Myalgic encephalomyelitis/chronic fatigue syndrome affects between 836,000 and 2.5 million Americans of all ages, ethnicities, genders, and socioeconomic backgrounds.1 Some groups are disproportionately affected:
- •Women are affected at a rate 3 times that of men.1
- •Onset often occurs between the ages of 10 to 19 years and 30 to 39 years.18,19 The average age at onset is 33 years, but ME/CFS can develop in people as old as 77 years and as young as 2 years.1,18
- •Blacks and Latinxs may be affected at a higher rate and with greater severity than other groups.20, 21, 22
- •An infectious episode near the onset of ME/CFS is recounted by 80% or more of patients.23 In prospective studies, 5% to 13% of people infected with certain pathogens developed ME/CFS in later months.7 Cases have occurred both sporadically and in clusters.1
Historically, premorbid mood disorders, personality issues, and childhood adversity have been linked to the development of ME/CFS. However, study limitations, such as use of overly broad criteria that included people with depression but not ME/CFS, could confound those findings.1 Mental health after the onset of ME/CFS is similar to that in other medical conditions and better than that seen in depression.24,25 The prevalence of depression and anxiety in ME/CFS is similar to that in other disabling, chronic illnesses.26,27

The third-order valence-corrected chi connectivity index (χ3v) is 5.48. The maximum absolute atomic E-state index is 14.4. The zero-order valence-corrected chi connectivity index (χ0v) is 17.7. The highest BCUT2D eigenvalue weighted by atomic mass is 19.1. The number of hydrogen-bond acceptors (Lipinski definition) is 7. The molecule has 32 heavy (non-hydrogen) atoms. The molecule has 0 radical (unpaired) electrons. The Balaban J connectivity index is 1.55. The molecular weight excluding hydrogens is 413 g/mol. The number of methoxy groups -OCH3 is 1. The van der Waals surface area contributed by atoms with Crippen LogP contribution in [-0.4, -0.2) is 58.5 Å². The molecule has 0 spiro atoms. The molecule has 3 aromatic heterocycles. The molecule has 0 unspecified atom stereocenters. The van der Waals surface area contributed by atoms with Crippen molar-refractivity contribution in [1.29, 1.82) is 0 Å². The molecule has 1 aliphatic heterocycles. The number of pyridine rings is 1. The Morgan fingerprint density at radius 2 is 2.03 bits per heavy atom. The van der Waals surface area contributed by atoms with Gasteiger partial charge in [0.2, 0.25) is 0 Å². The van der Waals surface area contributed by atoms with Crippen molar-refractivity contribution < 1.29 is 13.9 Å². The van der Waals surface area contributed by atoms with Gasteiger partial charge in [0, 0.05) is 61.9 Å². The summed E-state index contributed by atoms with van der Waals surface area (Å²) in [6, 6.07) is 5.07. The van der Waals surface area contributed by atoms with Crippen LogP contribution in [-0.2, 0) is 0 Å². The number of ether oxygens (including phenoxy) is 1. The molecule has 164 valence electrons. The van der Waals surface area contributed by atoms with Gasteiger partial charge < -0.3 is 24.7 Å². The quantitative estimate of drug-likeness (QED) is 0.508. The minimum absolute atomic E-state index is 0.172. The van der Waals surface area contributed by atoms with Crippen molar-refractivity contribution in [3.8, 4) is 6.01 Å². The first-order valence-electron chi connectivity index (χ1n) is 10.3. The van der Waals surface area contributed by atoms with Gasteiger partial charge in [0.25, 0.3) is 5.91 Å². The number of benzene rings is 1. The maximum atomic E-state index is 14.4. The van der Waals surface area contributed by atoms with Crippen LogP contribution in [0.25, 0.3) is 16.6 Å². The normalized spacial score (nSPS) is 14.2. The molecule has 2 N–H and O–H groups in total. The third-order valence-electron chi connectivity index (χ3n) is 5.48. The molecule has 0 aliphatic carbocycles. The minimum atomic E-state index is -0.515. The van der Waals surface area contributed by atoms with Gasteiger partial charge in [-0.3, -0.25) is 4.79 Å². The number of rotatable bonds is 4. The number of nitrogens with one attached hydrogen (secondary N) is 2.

Impact and Prognosis of ME/CFS
Myalgic encephalomyelitis/chronic fatigue syndrome substantially impairs occupational, educational, social, and personal activities. The degree of impairment can exceed that of rheumatoid arthritis, multiple sclerosis, depression, heart disease, cancer, and lung disease.24,28,29 There is a wide spectrum of severity30 ranging from mild to very severe:
- •Mild: mobile and self-caring; may continue working but will have reduced other activities
- •Moderate: reduced mobility, restricted in instrumental activities of daily living, needs frequent periods of rest; usually not working
- •Severe: mostly housebound; limited to minimal activities of daily living (eg, face washing, showering); severe cognitive difficulties; may be wheelchair dependent
- •Very severe: mostly bedridden; unable to independently carry out most activities of daily living; often experience extreme sensitivity to light, sound, and other sensory input
Up to 75% are unable to work, and an estimated 25% are consistently housebound or bedbound.31,32 The level of severity can fluctuate, with 61% reporting being bedbound on their worst days.33Although it is known that patients can be ill for years or even decades, no definitive study of prognosis exists. Studies are limited by small sample sizes, high dropout rates, short follow-up times, inclusion of patients with other conditions, and inappropriate definitions of recovery.34,35 A systematic review concluded that the chance of full recovery is only 5%.36 One ME/CFS-focused clinical practice estimated that 50% of its patients were still ill after 2 decades whereas a second estimated 93% (oral communication, US ME/CFS Clinician Coalition, March 2019). Temporary remission is reported, but relapses often occur. Patients most commonly report a fluctuating illness pattern in which symptoms wax and wane but are always present.37, 38, 39 Specialty clinics for ME/CFS reported that 84% of 960 patients observed long term developed at least 1 comorbid condition. Additional comorbidities were associated with worsened health.40